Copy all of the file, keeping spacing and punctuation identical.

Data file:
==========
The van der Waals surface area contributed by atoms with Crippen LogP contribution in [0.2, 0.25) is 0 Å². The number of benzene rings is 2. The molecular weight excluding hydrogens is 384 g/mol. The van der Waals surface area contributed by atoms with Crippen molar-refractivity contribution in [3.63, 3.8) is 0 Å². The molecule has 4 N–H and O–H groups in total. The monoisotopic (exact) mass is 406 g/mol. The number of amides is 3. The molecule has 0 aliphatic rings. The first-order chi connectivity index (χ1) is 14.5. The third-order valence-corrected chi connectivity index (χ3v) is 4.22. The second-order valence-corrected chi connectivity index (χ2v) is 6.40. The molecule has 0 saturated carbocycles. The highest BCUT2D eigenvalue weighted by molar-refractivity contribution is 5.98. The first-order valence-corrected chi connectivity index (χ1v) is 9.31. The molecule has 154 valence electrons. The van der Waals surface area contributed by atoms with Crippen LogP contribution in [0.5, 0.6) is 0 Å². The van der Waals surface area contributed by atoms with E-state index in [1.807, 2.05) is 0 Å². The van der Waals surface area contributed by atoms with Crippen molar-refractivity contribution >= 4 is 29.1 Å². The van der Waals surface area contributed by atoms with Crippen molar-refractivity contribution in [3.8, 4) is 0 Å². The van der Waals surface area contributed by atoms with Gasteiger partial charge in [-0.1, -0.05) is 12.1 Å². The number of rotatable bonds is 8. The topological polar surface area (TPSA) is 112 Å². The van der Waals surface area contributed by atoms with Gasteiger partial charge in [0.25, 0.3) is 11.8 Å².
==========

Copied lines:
The van der Waals surface area contributed by atoms with Crippen LogP contribution in [0.2, 0.25) is 0 Å². The number of benzene rings is 2. The molecular weight excluding hydrogens is 384 g/mol. The van der Waals surface area contributed by atoms with Crippen molar-refractivity contribution in [3.63, 3.8) is 0 Å². The molecule has 4 N–H and O–H groups in total. The monoisotopic (exact) mass is 406 g/mol. The number of amides is 3. The molecule has 0 aliphatic rings. The first-order chi connectivity index (χ1) is 14.5. The third-order valence-corrected chi connectivity index (χ3v) is 4.22. The second-order valence-corrected chi connectivity index (χ2v) is 6.40. The molecule has 0 saturated carbocycles. The highest BCUT2D eigenvalue weighted by molar-refractivity contribution is 5.98. The first-order valence-corrected chi connectivity index (χ1v) is 9.31. The molecule has 154 valence electrons. The van der Waals surface area contributed by atoms with Crippen LogP contribution in [0.5, 0.6) is 0 Å². The van der Waals surface area contributed by atoms with E-state index in [1.807, 2.05) is 0 Å². The van der Waals surface area contributed by atoms with Crippen molar-refractivity contribution >= 4 is 29.1 Å². The van der Waals surface area contributed by atoms with Crippen molar-refractivity contribution in [3.8, 4) is 0 Å². The van der Waals surface area contributed by atoms with Gasteiger partial charge in [-0.1, -0.05) is 12.1 Å². The number of rotatable bonds is 8. The topological polar surface area (TPSA) is 112 Å². The van der Waals surface area contributed by atoms with Gasteiger partial charge in [0.25, 0.3) is 11.8 Å².